Doctor Who's 2005 reboot is a definite success story. The show is being watched by fans both new and old. Like Star Trek: The Next Generation, part of its success comes from the long drought between 1989 and the return in 2005. Also helping is having a showrunner who enjoyed the earlier series and understood why it had a fan base. The reboot felt more of an update, and bringing back classic opponents of the Doctor, beginning with the Daleks, helped keep fan interest. The Doctor of the new series was an amalgamation of the previous eight, and the TARDIS kept its familiar look, at least on the outside. Inside, the TARDIS resembled its counterpart in the Fox TV movie, looking both organic and technological at the same time. Still, the key feature – being bigger on the inside than the outside – was kept. The Doctor's desire to keep the peace was contrasted by his actions in "Dalek", an episode that managed to make one of the most monstrous beings in the Doctor Who setting sympathetic. The writing team for new Who is capable and manages to keep the show fresh while still respecting what has happened before. New adversaries, such as the stone angels, were dangerous without being unstoppable except for an impossible Achilles' heel.
The new Doctor Who's main point of failure was being a relative unknown in 2005. The show wasn't seen as often in syndication, unlike the original Star Trek. The fans who did remember could very easily remember just the parts they enjoyed. The Fox TV movie was not remembered fondly, and misgivings could abound from that. Episodic storytelling had also evolved since the Doctor's first appearance; audiences expected more out of a TV show.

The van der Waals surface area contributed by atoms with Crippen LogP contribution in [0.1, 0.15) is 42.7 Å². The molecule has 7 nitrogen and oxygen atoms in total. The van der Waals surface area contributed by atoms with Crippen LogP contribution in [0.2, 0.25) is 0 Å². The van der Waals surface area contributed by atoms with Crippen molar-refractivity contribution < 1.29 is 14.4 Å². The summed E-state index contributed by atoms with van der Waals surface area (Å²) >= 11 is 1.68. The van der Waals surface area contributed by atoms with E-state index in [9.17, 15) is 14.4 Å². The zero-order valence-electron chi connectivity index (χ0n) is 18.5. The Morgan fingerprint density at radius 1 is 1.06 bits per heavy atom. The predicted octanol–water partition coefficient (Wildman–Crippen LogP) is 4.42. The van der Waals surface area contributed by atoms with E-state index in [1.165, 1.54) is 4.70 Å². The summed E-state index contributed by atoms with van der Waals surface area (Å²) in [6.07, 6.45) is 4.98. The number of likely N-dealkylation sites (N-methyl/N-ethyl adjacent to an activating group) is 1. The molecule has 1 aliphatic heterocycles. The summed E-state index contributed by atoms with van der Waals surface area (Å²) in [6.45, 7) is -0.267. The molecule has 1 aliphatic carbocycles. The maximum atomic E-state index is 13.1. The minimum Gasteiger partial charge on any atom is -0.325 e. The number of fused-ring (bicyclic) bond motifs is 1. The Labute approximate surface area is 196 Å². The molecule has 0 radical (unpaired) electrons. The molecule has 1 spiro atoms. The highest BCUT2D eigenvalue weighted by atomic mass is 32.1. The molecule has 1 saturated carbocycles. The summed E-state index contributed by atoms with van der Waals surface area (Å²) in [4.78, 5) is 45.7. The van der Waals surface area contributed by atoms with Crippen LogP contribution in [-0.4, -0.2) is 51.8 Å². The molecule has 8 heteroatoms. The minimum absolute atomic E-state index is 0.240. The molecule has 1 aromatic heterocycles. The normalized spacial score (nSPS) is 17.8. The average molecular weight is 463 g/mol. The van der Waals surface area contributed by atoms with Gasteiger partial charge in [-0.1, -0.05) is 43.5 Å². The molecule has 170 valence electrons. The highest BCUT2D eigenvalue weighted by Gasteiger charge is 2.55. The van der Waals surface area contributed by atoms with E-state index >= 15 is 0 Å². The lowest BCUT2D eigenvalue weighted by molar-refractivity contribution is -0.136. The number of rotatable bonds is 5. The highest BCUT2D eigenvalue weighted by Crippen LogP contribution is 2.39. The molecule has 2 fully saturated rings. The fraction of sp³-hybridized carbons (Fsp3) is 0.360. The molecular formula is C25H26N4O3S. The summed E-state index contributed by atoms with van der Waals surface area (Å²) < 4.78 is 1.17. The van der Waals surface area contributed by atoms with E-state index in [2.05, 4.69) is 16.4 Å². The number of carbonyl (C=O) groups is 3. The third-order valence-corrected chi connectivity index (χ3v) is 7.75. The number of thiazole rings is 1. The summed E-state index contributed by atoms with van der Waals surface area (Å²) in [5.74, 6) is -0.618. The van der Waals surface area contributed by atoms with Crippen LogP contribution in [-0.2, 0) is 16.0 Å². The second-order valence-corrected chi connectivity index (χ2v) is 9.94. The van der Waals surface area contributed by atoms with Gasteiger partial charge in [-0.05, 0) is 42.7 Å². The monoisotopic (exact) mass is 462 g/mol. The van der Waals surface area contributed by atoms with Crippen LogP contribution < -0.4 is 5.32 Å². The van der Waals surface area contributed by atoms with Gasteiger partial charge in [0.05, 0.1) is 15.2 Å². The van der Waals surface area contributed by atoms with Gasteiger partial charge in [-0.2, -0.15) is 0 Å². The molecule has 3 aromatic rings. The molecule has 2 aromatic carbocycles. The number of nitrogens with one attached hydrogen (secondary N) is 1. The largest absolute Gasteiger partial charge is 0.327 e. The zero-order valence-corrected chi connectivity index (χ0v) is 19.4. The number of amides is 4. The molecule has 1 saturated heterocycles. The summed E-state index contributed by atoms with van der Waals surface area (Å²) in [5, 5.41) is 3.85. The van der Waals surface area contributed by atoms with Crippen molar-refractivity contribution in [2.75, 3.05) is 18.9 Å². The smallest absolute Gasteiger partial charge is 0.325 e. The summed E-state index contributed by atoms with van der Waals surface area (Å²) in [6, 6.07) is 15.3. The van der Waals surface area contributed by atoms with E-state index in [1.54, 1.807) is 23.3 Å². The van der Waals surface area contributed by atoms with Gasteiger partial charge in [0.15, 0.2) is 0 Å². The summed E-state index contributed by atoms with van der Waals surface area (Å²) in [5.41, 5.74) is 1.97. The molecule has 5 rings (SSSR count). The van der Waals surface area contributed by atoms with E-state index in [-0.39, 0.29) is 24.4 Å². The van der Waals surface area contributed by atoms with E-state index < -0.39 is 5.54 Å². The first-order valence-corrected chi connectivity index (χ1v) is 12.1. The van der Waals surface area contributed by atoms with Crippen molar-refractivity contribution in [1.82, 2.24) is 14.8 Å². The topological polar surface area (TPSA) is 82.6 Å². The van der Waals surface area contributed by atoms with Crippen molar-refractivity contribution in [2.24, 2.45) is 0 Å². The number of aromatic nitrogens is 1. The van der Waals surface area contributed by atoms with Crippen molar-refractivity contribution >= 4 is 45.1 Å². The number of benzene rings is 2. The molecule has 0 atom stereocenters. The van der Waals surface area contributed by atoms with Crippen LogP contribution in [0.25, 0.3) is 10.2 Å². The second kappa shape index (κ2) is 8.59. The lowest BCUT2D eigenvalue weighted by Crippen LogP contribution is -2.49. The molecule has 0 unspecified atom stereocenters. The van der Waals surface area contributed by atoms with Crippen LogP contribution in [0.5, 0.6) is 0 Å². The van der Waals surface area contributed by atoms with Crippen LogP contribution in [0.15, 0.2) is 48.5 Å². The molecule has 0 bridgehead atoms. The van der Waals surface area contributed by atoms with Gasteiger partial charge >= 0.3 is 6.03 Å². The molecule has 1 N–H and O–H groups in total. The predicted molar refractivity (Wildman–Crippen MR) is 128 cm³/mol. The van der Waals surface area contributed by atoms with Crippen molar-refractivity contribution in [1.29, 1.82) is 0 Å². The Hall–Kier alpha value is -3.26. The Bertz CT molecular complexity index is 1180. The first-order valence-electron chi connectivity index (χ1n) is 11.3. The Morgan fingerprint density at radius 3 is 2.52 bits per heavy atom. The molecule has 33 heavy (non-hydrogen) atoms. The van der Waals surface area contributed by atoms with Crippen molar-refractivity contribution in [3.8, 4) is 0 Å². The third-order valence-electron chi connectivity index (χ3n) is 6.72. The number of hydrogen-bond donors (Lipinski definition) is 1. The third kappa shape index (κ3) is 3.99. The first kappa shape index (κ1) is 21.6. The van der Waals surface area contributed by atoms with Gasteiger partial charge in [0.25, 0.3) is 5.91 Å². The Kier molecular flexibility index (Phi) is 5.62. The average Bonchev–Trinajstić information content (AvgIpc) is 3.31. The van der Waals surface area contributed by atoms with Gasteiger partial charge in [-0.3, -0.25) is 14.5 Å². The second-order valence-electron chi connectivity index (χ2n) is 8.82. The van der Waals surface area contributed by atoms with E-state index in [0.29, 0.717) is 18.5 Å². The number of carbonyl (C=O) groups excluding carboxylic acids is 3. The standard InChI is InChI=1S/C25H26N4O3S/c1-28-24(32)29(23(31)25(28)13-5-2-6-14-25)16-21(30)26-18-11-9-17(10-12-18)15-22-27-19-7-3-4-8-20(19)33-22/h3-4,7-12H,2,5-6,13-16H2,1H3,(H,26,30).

Fortunately, fans were willing to give the reboot a try, even if some watched to be able to complain later. Characterization, well, with each incarnation, there was always a new take on the Doctor by both the writers and actors; a case of previously established continuity working for the reboot. The writers and showrunner took care to make sure that anything from previous seasons weren't dismissed out of hand. Even the TV movie has been absorbed into canon. The storytelling reflected a more modern expectation, but still harked back to classic episodes. Once again, a creative team that cares about keeping the best of an original prevented massive problems.
The new series has had a few misteps but, overall, holds well as an example of a reboot that respects its previous incarnations. Like the Doctor himself, the new Doctor Who series regenerated. Sure, there were a few quirks, but a Doctor without quirks wouldn't be the same. The new Who shows that respecting the original series while creating new twists makes for a new series that keeps gaining fans. (And having an influential fan never hurts. What BBC executive is going to cancel Her Majesty's favourite TV show?)
Next time, prequels fifteen years later.